Folk wisdom on the menu, next to the fish heads

When Avishai Pearlson cooks meals for large groups, he likes to think his food is not only nourishing people in the physical sense, but in the spiritual one as well.

“I wish to be present and to have the cooking be a prayer and infuse it with blessing,” Pearlson says. “The kabbalistic idea of raising the sparks is what I wish to bring, and celebrating shefa, abundance.”

The founder of Berkeley-based PassionFoods (, Pearlson is not only a chef, but a practitioner of Breema (a cross between yoga and massage), a part-time Hebrew teacher and, most recently, a rabbinical student in the Jewish Renewal movement.

Raised on Kibbutz Kfar Hanassi in the Upper Galilee, Pearlson, 50, says that while he was always a spiritual person, he struggled with the lack of spirituality in his upbringing.


Avishai Pearlson displays his culinary creations.

“The religion in the kibbutz was work,” he says, “and only recently I leaned that avodah [work] in the Bible is service to God. But when I grew up it was working hard from morning until night. I never explored my spiritual inclination in the Jewish realm because we were not comfortable with the Orthodox organized religion.”


Growing up on a kibbutz, Pearlson also never had the opportunity to cook. Meals were prepared in the communal dining hall, and when families ate in their homes on Saturday nights, his family always had scrambled eggs.

He first learned to cook from his fellow soldiers in the Israeli army; Pearlson served on a patrol boat in the navy, where the crew of eight had to cook their own meals. Roasted chicken with olives was the first dish he learned to make.

Pearlson’s travels took him to many places: the Findhorn community and ecovillage in Scotland, which grows most of its own food; homesteading on a farm on Cortes Island in British Columbia; and then working at Hollyhock, a retreat center on Cortes. It was at Hollyhock that he honed his cooking skills, working in a kitchen that produced healthy, gourmet vegetarian fare for hundreds of people at a time.

While at Hollyhock, he immersed himself in varying forms of meditation, Breema, tai chi, yoga and other forms of spirituality, which slowly led him back to Judaism.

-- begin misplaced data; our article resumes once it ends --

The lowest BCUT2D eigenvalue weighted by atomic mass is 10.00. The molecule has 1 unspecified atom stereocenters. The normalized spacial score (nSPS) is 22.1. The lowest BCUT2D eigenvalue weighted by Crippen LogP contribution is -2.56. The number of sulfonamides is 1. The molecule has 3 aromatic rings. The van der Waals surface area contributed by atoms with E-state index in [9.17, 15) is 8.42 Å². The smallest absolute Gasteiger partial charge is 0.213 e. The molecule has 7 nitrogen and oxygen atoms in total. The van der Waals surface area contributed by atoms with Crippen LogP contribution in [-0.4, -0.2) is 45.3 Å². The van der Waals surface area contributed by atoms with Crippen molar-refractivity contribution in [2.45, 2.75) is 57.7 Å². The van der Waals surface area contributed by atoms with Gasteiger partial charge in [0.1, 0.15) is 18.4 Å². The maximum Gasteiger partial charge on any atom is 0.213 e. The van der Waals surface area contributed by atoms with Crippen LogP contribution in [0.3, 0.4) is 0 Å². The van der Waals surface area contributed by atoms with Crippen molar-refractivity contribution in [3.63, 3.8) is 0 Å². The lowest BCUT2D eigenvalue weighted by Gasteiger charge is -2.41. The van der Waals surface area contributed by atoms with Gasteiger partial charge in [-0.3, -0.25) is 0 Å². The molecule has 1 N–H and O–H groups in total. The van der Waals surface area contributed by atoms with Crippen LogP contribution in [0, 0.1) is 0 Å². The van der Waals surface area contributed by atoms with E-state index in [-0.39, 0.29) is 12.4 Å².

Avishai Pearlson keeps several pots going at once.

After living in Oregon for many years, Pearlson arrived in Berkeley five years ago. Recently, he began teaching Hebrew and tutoring bar and bat mitzvah students.


His introduction to Jewish Renewal and his passion for food have him trying to combine the two in everything he does. “I want to bring all the experience I have studying meditation and the art of being present, wellness, food and growing food and sustainability with my passion for studying Jewish spirituality and mysticism,” Pearlson says.

One way he has been doing that is by serving as chef for Wilderness Torah events, which has him cooking out in the desert or on a farm. Volunteers at these events always help Pearlson in the kitchen, and before they start chopping, he leads them in a meditation.

Pearlson specializes in soups and stews using produce that is organic, local and seasonal. He doesn’t rely on recipes, more on intuition, so his instructions are approximate. For Rosh Hashanah, he shared his “recipe” for fish soup (see page 13).

Both fish (because of their eggs) and pomegranates (because of their seeds) represent abundance and fertility, which is why they are often used as symbols of the new year. Pearlson also pointed out that while some Jews think it’s lucky to put a fish head on the table, others associate the Hebrew word for fish (dag) with the verb to worry (lidog), and so they avoid doing that.

Pearlson notes that in Peru, where his wife is from, it is believed that eating a fish head gives all kinds of nutrients that cannot be found elsewhere and that it will improve dreams.

“My suggestion for Rosh Hashanah is to make a big fish soup that will be enough to eat the next day because then you don’t have to cook again, and also, most soups taste even better the next day,” he says.

A tip: Pearlson suggests cutting root vegetables into round shapes. In Yiddish folklore, carrots are associated with gold coins, so they represent prosperity and good fortune. It is a custom to eat round things, symbolizing the new year and wholeness.

Yams, sweet potatoes and apple slices can also be added to add sweetness.

“I think [this soup is] a good way to start the year because it’s taking a step toward eating the healthiest food,” Pearlson says. “Soups and stews offer us the most amount of nourishment. In times when we want to watch our food budget, soups and stews are the most economical way to feed a family in the healthiest way.”